A new examination of 327 genome sequences from India shows early signs of the growing dominance of one COVID-19 virus strain in the country. This subtype, called A2a, also shows a larger prevalence across the globe — crucial information for vaccine development and disease monitoring from Calcutta’s National Institute of Biomedical Genomics (NIBG).
“The early data up until May 20 shows that A2a is prevalent in Gujarat and West Bengal, O is more prevalent in Telangana and Tamil Nadu, and A2a and O are both prevalent in Delhi and Karnataka,” said Nidhan Biswas, Assistant Professor at NIBG. Data from other states was limited.
“Post-lockdown, genome sequence information from the virus will help identify transmission patterns of the virus in minute detail,” he said, giving the example of seeing more O subtype in West Bengal to make claims about how the virus has spread.
The initial insights from India saw an overall distribution of A2a (48.6%), O (42.4%), and other clades (A3, B4, B, B1 and A1a) present in the remaining 9.2%. NIBG scientists said disease modeling will need to keep abreast as to whether the A2a or the O strain gain more steam in India.
These sequences are from Gujarat Biotechnology Research Center (GBRC); The Centre for Cellular and Molecular Biology (CCMG), Hyderabad; Institute of Genomics and Integrative Biology (IGIB), Delhi; and NIBG.
The fresh findings are an extension of previously published research by Biswas and Distinguished NIBG Professor Partha Majumder. The scientists were the first to report an A2a global sweep in an April 27 approved Indian Journal of Medical Research article, which appeared in public this week and will be in their second COVID-19 special issue. The computational model found the strain in 51 per cent of 3,600 samples from 55 countries. While this study only examined 35 strains from India, the researchers saw a similar dominance of A2a in India at that time as well.
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The study also found that the A2a subtype of SARS-CoV-2 mutated in China around late January from an ancestor O subtype, which had been found in late December in the country. They found that this strain “eases the entry of the virus into the lung cells of the host (which) may be why the A2a type has…rapidly swept all geographical regions” more than the nine other strains that have evolved from the ancestral O strain.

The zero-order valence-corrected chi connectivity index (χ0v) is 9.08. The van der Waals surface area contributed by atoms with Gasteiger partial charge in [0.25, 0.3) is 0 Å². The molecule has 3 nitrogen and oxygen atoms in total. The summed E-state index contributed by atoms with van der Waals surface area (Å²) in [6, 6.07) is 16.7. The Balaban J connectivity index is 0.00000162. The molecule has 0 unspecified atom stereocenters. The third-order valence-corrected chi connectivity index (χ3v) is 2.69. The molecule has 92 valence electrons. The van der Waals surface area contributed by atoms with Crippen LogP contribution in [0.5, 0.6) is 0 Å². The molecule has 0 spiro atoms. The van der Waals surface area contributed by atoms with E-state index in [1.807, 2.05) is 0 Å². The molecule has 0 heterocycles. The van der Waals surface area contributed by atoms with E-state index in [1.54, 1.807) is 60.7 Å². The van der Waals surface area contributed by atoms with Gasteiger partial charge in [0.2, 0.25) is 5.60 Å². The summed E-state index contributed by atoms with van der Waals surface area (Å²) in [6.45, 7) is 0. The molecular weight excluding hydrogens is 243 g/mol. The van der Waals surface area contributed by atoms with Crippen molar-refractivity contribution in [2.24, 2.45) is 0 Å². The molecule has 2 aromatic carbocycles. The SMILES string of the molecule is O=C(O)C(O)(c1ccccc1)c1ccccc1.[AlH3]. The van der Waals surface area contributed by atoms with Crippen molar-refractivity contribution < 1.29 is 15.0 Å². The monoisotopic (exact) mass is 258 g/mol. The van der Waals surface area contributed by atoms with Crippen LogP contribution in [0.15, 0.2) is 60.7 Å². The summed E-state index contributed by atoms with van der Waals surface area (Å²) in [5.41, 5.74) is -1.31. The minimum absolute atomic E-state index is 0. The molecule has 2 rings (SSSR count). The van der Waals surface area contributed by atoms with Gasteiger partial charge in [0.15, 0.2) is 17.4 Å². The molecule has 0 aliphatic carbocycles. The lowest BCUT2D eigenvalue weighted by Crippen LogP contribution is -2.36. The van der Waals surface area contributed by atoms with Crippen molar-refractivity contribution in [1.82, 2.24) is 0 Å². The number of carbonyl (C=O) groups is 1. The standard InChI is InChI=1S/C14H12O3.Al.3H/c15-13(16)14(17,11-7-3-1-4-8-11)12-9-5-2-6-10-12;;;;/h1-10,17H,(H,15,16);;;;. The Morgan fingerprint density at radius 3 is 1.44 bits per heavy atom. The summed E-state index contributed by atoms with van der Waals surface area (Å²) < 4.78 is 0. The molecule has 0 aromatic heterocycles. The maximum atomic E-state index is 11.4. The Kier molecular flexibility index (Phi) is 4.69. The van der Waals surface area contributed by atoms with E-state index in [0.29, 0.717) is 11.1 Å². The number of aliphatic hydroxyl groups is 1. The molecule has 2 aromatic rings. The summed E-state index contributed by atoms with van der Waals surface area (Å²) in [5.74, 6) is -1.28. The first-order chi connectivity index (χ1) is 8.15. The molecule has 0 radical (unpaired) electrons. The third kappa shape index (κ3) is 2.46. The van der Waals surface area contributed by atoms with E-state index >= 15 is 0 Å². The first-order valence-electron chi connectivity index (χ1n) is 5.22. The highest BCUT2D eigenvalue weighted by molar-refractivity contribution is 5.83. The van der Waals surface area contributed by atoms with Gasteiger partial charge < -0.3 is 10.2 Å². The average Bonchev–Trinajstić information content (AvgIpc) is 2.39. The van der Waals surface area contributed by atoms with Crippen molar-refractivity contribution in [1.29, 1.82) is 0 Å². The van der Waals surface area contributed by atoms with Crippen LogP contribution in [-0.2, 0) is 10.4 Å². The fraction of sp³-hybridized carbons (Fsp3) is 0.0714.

“This subtype gained a lot of traction through natural selection. We would have not expected that. It’s a novel and significant finding because you would normally find more diversity in the virus. As people begin finding drugs and vaccines to treat and prevent the virus, this information becomes crucial,” Majumder said.
Subsequent to their findings, a preprint May 5 USA and UK study corroborated the insights about A2a (also known as 614g) frequency. A virus mutation is a change to its DNA or RNA (in the case of SARS-CoV-2) sequence, which sometimes helps the virus spread faster.
Biswas also released a pre-print May 5 article with other scientists from NIGMB and Indian Stational Institute, Kolkata, that finds a potential genetic variant between populations in Europe/North America and East Asia that could have contributed to the intense spread of the virus in the former regions. “We are all noticing differences between Asia, North America, and Europe. Why is it happening? Is it hospital care? Is it because of genetics?” Biswas said, calling for more research in the matter.
While these initial computational modeling can convey the strain patterns over time and space, the strains’ overall effect can only be understood once each sequence is linked to clinical information about patient mortality and recovery.
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